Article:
Gujarat: Never imagined Cyclone Tauktae would be so ferocious, say villagers

While some villagers were seen removing uprooted trees from their front yards in the afternoon, a few others were trying to salvage whatever they could from destruction wrought by the passage of Cyclone Tauktae.

AMID LIGHT drizzle, rainwater made crimson by debris of roof tiles and slurry and checked by snapped power cables, streets at Vijpadi village in Amreli’s Savarkundal taluka were left difficult to negotiate on Tuesday.

While some villagers were seen removing uprooted trees from their front yards in the afternoon, a few others were trying to salvage whatever they could from destruction wrought by the passage of Cyclone Tauktae.

At her two-room house in Tekri Dhar area of the village, barely around a dozen kilometre away from the Rajula coast, Mumtaz Belim continuously moped the floor. However, the house remained muddy. The tiled-roof of the house was blown away by Tauktae shortly after midnight and light drizzle coming through the roof ensured that the Belim family’s belongings were wet.

“I have not been lucky enough to get even a cup of tea since this morning,” the 45-year-old homemaker said. Inside the house, every piece of belonging was drenching, including gifts brought by her daughter-in-law Sakina. “My son Munnazir and Sakina left for the latter’s place requesting me to take care of their belongings. Alas, I couldn’t do that. Had Sikundar Solanki not offered us shelter in his luxury bus, Allah knows what would have happened,” says Mumtaz, pointing at a bus parked in the street outside her home.

As Tauktae made landfall between 8 pm and 11 am near Una in neighbouring Gir Somnath district, wind started gusting up to 185 km per hour and it rained heavily. Vijapadi residents said they tried to weather the storm but situation the spiralled out of control just past midnight.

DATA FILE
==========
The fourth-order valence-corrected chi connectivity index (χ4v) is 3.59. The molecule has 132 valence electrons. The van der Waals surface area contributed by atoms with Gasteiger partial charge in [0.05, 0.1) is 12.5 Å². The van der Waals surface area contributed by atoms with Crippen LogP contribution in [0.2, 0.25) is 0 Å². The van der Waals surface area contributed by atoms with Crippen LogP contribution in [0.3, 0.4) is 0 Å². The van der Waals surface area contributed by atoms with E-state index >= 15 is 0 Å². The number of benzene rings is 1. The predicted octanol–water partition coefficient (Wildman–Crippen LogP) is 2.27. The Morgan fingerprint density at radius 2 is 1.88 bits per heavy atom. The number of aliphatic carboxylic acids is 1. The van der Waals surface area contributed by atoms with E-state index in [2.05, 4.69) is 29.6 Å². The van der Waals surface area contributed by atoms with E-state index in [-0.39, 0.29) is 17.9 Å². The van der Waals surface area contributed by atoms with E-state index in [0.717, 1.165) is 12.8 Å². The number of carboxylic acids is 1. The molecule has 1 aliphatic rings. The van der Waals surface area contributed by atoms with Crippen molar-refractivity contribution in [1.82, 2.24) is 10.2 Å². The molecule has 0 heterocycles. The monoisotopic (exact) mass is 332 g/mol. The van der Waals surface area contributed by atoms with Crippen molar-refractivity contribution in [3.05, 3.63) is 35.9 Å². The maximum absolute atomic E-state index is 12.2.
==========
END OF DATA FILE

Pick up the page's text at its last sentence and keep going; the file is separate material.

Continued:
“Around 12.30 am, the direction of the wind suddenly changed from north-easterly to south-easterly and gales started peeling off tiles of our roof. I tied a sari to the ceiling fan to control its automatic movement but once the roof was gone, there was nowhere to hide and nothing to protect,” Mumtaz’s husband Majid, who earns family’s bread by driving a chhakado rickshaw, said.

On Tuesday evening, Majid limped while helping her wife. “While we were trying to salvage our belongings, I stepped on the glass of a broken photo frame and cut my leg,” he added.

Vijapadi is among the largest villages in Amreli with population of around 12,000. But most of houses are kuccha houses and not a single one of them was spared by the cyclone. Dozens of residents shifted to a high school in the village and a madarsa amid the storm and in the dark of the night as power supply was disrupted the previous afternoon.

At the entrance of the village, a herd of bullocks and a large group of people sought refuge under a shade in front of a row of shops. Behind the shops lay carcases of around three dozen bullocks strewn among tents. “After the wind and rain intensified, village elders came to us and asked us to shift to the high school if we wanted to remain alive. Given the fury of the storm, we had no other option. But when I returned this morning, 11 out of my 35 bullocks were dead. They couldn’t bear the cold cyclonic winds and rain,” said Ghela Rathod, a bullock trader, adding each bullock costs around Rs 18,000.